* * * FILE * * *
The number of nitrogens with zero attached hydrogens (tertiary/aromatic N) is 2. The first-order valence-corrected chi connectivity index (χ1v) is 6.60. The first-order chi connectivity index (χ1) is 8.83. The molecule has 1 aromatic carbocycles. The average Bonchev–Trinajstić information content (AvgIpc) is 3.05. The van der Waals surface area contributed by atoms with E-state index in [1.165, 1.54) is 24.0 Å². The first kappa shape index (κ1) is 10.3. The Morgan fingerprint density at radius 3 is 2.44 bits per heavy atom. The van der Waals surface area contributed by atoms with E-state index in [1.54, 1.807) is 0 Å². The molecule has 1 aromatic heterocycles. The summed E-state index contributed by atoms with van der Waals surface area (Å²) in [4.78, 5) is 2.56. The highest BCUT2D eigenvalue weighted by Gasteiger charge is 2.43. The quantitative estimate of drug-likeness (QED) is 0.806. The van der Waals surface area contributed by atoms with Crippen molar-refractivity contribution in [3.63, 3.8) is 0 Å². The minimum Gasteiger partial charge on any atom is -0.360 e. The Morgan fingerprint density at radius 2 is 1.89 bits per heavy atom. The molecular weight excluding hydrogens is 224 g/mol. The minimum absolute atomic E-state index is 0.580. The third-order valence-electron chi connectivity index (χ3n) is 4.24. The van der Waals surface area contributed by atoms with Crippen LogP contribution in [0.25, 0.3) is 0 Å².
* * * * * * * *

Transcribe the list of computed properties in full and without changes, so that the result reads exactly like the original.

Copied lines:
The number of nitrogens with zero attached hydrogens (tertiary/aromatic N) is 2. The first-order valence-corrected chi connectivity index (χ1v) is 6.60. The first-order chi connectivity index (χ1) is 8.83. The molecule has 1 aromatic carbocycles. The average Bonchev–Trinajstić information content (AvgIpc) is 3.05. The van der Waals surface area contributed by atoms with E-state index in [1.165, 1.54) is 24.0 Å². The first kappa shape index (κ1) is 10.3. The Morgan fingerprint density at radius 3 is 2.44 bits per heavy atom. The van der Waals surface area contributed by atoms with E-state index in [1.54, 1.807) is 0 Å². The molecule has 1 aromatic heterocycles. The summed E-state index contributed by atoms with van der Waals surface area (Å²) in [4.78, 5) is 2.56. The highest BCUT2D eigenvalue weighted by Gasteiger charge is 2.43. The quantitative estimate of drug-likeness (QED) is 0.806. The van der Waals surface area contributed by atoms with Crippen molar-refractivity contribution in [3.63, 3.8) is 0 Å². The minimum Gasteiger partial charge on any atom is -0.360 e. The Morgan fingerprint density at radius 2 is 1.89 bits per heavy atom. The molecular weight excluding hydrogens is 224 g/mol. The minimum absolute atomic E-state index is 0.580. The third-order valence-electron chi connectivity index (χ3n) is 4.24. The van der Waals surface area contributed by atoms with Crippen LogP contribution in [0.25, 0.3) is 0 Å².